Losing on Price

Ask a salesperson why he lost a deal and the answer is often “price.” Let’s stipulate that is true. It is still only half the story. If you attach enough gold bullion to your product, the value would increase to the point where the customer would pay your price.

When you lose on price, it really means that you didn’t deliver enough value for the price. Both sides matter.

To avoid losing, you can do two things: lower your price or increase the value you deliver. Lowering your price is usually a horrible idea, so how can you increase value?

Create more value by improving your product. You can add more capability, more features, more services. However, these additions must be valued by your market or you still won’t win at your price. Talk to your market to be certain what you are adding matters to them.

Communicate your value better. You could have the best product in the world, but if your market doesn’t know it, you won’t get paid for it. Communicating value is the responsibility of both marketing and sales. Marketing communicates to a market, sales should be customizing that communication to individual buyers.

If you do a fantastic job at creating and communicating value, then you will win more customers at higher prices. That’s the goal. Yesterday on a plane I was sitting next to a CFO. She said, “We almost never lose a sale once we can communicate our value.” First, I love the attitude. Communicate the value! Second, they should RAISE PRICES. If they never lose deals on price, they aren’t charging enough.

Let’s do a little math. If you currently never lose deals and you choose to raise your price 10 percent, you could lose one out of 10 deals and make the same revenue. (You probably make more profit if there is any variable cost to your solution.) However, if you were never losing deals, you probably won’t start losing deals at 10 percent more. What if you raise prices by 25 percent and now you start losing 10 percent of your deals. Excellent. You made about 15 percent more revenue.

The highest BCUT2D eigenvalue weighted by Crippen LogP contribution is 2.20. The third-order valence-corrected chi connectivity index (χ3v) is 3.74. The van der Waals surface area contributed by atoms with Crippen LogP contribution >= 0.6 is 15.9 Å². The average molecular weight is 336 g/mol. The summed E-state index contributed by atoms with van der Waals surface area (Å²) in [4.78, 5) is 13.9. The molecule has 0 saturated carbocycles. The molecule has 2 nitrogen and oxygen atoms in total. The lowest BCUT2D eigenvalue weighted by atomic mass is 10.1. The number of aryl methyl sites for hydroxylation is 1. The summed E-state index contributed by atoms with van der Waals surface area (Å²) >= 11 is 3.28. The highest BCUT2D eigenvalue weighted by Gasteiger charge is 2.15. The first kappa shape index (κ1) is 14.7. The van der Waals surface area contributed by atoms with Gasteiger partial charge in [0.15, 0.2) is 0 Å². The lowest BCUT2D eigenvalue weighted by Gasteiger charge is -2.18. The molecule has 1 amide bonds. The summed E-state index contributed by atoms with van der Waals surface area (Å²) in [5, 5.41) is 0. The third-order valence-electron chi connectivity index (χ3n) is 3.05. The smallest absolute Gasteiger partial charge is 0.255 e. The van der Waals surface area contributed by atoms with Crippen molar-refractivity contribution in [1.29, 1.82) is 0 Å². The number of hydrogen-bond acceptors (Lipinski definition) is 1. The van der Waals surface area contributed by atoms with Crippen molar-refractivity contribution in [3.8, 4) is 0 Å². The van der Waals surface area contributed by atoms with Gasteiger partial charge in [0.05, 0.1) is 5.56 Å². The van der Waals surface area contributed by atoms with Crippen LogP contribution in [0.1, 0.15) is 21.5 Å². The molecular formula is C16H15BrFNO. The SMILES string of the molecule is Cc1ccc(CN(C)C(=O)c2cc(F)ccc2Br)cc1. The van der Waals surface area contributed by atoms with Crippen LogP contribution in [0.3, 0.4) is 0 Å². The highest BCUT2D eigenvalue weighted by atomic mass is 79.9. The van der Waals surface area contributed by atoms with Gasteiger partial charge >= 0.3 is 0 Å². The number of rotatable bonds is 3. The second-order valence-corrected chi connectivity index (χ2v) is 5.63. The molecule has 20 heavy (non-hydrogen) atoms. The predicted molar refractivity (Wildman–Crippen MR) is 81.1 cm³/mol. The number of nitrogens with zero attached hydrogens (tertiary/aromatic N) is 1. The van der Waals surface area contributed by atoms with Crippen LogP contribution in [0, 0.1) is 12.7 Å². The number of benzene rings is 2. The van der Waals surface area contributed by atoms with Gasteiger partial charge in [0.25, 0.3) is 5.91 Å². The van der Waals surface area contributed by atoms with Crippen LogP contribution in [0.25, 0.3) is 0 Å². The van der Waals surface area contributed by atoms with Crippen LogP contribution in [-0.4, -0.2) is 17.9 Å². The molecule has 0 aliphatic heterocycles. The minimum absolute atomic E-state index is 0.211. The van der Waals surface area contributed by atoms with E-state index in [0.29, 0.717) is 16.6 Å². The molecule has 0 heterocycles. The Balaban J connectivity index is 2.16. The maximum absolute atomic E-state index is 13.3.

As a rule of thumb, if you aren’t losing 10 percent of deals based on price, you should raise your prices. Of course, there is an emotional cost to losing deals, but we have to get over it. We are in the business of making money. Not losing deals is a clear indication you are leaving money on the table.

So what did we learn? We have to raise prices so we lose some deals. And we have to raise value to stop losing deals. My recommendation: constantly do both. Drive up both value and prices to the best of your ability.

Mark Stiving

Mark Stiving

Mark Stiving is an instructor at Pragmatic Institute with more than 20 years of experience in business startup, development, management, turnaround and sales and design engineering. He has helped companies create and implement new pricing strategies to capture more from the value they create, and has consulted with Cisco, Procter & Gamble, Grimes Aerospace, Rogers Corporation and many small businesses and entrepreneurial ventures. He has led pricing initiatives as director of pricing at Maxim Integrated and as a member of technical staff at National Semiconductor. Mark also has served as president of both Home Director Inc. and Destiny Networks Inc. and as an assistant professor of marketing at The Ohio State University. Mark also is the author of “Impact Pricing: Your Blueprint to Driving Profits” (Entrepreneur Press, 2011). He can be reached at mstiving@pragmaticmarketing.com.

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